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Chris Schlarb: Twilight and Ghost Stories

Ian Patterson By

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Chris Schlarb: Twilight and Ghost Stories Inspiration comes in many guises. In the case of guitarist/producer Chris Schlarb, a rainstorm triggered a synapse in his brain, unlocking a creative process leading to Twilight and Ghost Stories. That is the simplified version of events. Schlarb's first solo album is, ironically, the fruit of contributions from fifty artists. Each forwarded segments of music or field recordings of varying lengths, which Schlarb shaped painstakingly over a period of four years. The result is a fascinating collage of sounds.



Piano, tuba, vibraphone, guitar, bass and clarinet merge with djembe, claribone, bells, broken mandolin, and radiators and sliding chairs recorded in a house built by architect Albert Speers in Iceland.



It begins with rain, the sound of intermittent passing cars swishing by like small waves breaking on a nighttime shore., while clusters of echoing piano notes drop sympathetically as though from the sky. An acoustic guitar, soft bells, a gently rumbling bass and isolated drum rolls build and then recede quietly.



This symphony of sounds builds and ebbs in movements, of which there are nine or ten discernible parts, linked by the ever-present rain. A faint Parisian accordion waltzes briefly and gaily before vanishing; clapping and singing voices likewise. A dissonant tuba and bowed bass threaten to disturb the peace but soon expire.



Then, a steadily intensifying washing cymbal rises like an apparition, introducing and buoying an ethereal piano segment in one of the album's most sublime moments. And all the while, the rain.



In a moment of stillness, saxophone awakens and piano stirs, a beautiful, soulful voice reminiscent of Ella Fitzgerald unfurls, backed by sweet acoustic guitar. Here, a guitar sounds like a little musical box; there, a hummable melody is underpinned by electronic drone. Pedal steel guitar and acoustic guitar, with the rain all to themselves, provide another moment of beauty in an exchange evocative of guitarist Jimmy Page.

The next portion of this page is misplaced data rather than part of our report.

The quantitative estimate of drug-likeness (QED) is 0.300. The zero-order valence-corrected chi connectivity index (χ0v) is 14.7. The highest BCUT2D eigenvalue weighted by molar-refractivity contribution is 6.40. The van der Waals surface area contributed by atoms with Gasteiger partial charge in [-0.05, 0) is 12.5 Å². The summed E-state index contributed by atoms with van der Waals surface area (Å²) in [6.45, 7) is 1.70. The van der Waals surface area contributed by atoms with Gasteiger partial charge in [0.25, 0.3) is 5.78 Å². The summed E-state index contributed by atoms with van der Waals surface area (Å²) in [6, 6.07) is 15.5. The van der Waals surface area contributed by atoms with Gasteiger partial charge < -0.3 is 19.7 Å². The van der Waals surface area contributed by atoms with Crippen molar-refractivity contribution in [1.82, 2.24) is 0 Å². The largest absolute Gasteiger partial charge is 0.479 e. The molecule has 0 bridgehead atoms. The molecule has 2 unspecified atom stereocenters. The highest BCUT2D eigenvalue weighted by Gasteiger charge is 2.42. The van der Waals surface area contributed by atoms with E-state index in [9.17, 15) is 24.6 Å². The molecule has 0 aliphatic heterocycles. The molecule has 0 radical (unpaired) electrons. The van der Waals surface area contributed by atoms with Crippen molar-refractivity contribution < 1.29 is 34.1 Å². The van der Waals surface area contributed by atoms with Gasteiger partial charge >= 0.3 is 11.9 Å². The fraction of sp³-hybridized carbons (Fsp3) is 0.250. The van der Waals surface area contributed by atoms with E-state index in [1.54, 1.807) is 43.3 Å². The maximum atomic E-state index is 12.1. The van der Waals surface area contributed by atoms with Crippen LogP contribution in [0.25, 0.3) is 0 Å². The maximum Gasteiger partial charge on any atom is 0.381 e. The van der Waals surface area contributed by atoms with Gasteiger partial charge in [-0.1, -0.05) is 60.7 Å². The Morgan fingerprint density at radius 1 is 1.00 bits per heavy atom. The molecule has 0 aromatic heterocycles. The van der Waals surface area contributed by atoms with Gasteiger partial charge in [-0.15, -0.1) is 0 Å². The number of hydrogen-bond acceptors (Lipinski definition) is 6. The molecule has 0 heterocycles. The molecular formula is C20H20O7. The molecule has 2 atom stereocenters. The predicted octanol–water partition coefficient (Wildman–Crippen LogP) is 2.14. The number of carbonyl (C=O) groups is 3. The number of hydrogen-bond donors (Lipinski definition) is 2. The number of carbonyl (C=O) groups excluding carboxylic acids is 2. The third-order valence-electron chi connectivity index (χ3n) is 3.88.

Most of the interventions are brief, yet run into each other so smoothly that there is a tremendous sense of continuity and logic. Vibraphone give way to piano and laughing children, which sounds like a distant childhood memory. A bassoon bellows like a ghost ship in the fog. And all the while, the rain.



At the end, a narrated tale, dark and slightly surreal, which wouldn't be out of place in a Charles Bukowski short story. This leads into a lively drum and dreamy guitar sequence, typical of Schlarb's collaboration with drummer Tom Steck on the wonderful I, Heart Lung album Between Them a Forest grew, Trackless and Quiet. (Soundsareactive, 2007) A soothing, vocal harmonization and Robert Fripp-like guitar close things out, accompanied of course, by the sound of the rain.



No doubt a lot of sweat and a few tears went into the creating of this work; four years is a long time to spend piecing together a sonic jigsaw which has no guiding picture other than that evolving in the fertile imagination of Chris Schlarb. It has been worth it though, for this is improvised music as art at its very best.

Track Listing: Twighlight and Ghost Stories.

Personnel: Tom Abbs: upright bass, tuba, drums; Accident: music box, electronics; Glenn Bach: field recordings; Brother Mitya: acoustic guitar, voice; Bill Brown: vibraphone; Justice Constantine: drums; Abdoulye Diallo: acoustic guitar, electronics; Drekka: acoustic guitar, electronics; Dave Easley: pedal steel guitar; Sandy Ewen, electric guitar; Nathaniel Frank: drums; Adam Garcia: drums; Orlando Greenhill: upright bass, voice; Liz Janes: voice; Lynn Johnston: baritone saxophone, bass clarinet; Michael Kaufmann: violin, claribone, broken mandolin, voice; Walter Kitundu: radiators and sliding chairs; Sebastian Kreuger: piano, acoustic guitar, bass, voice; Languis: synthesizer, electronics; Dave Longstreth: voice; Adriana Lucero-Schlarb: voice, electronics; John O

Year Released: 2007 | Record Label: Asthmatic Kitty Records | Style: Beyond Jazz


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